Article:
The “Brown Synod” and the “Aryan Paragraph”

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On April 7, 1933, Nazi leaders had enacted the “Law for the Restoration of the Professional Civil Service”. It stipulated the dismissal or early retirement of civil servants of “non-Aryan ancestry”. The German Christians demanded an equivalent provision for the church as well and thus for pastors and church officials.

In the fall of 1933, a so-called “Aryan paragraph” was introduced in several of the regional churches controlled by the German Christians. It already stipulated forced retirement when a pastor or church official had one Jewish grandparent. On September 5, 1933, the Prussian general synod – commonly known as the “Brown Synod” since many German-Christian attendees appeared in brown uniforms –passed such a resolution, which other regional churches also copied.

The planned introduction of the “Aryan paragraph” was however thwarted in the Reich Church by the objections of the Foreign Office, which still worried about Germany’s reputation abroad at this time. Around one hundred pastors in the church were affected by the “Aryan paragraph”, i.e. significantly less than one percent of the clergy and thus a comparatively small number. While the measure was clearly primarily also symbolic for the German Christians, this, of course, did not make any difference to those affected by it. They were discriminated against and persecuted.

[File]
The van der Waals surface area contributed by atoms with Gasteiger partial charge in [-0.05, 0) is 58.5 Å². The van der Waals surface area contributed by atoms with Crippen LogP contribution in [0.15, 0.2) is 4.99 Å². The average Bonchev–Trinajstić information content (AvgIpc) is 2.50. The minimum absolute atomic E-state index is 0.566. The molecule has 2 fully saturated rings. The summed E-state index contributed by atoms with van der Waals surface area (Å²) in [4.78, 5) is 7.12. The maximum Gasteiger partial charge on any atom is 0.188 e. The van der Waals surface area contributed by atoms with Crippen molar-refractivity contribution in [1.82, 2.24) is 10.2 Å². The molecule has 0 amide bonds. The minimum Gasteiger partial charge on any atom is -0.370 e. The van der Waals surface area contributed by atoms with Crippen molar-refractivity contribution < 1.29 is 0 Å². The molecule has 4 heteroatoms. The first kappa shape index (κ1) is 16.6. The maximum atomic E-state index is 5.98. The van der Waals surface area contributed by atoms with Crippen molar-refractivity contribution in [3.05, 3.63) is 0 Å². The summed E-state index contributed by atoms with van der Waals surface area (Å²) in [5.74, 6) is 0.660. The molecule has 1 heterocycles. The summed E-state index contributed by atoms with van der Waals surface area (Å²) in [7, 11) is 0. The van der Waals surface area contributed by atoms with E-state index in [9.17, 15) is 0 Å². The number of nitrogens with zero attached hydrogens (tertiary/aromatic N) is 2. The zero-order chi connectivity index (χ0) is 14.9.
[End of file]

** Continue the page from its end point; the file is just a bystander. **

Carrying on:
While the German Christians argued that the “Aryan paragraph” merely concerned a question of external order, the members of the oppositional Pastors’ Emergency League considered the Aryan paragraph to be a violation of Christian beliefs in the domain of the church of Christ. The Pastors’ Emergency League had been founded as a counter movement to the “Brown Synod”. Around one third of all German pastors were members. The University of Marburg’s school of theology also declared in an opinion that the “Aryan paragraph” was clearly at odds with doctrine – unlike the University of Erlangen’s school of theology, which was unable to formulate a clear repudiation in its opinion.

Source / title

  • "Die Mark" insert in the "Evangelium im Dritten Reich", No. 25, June 24, 1934, p. 100

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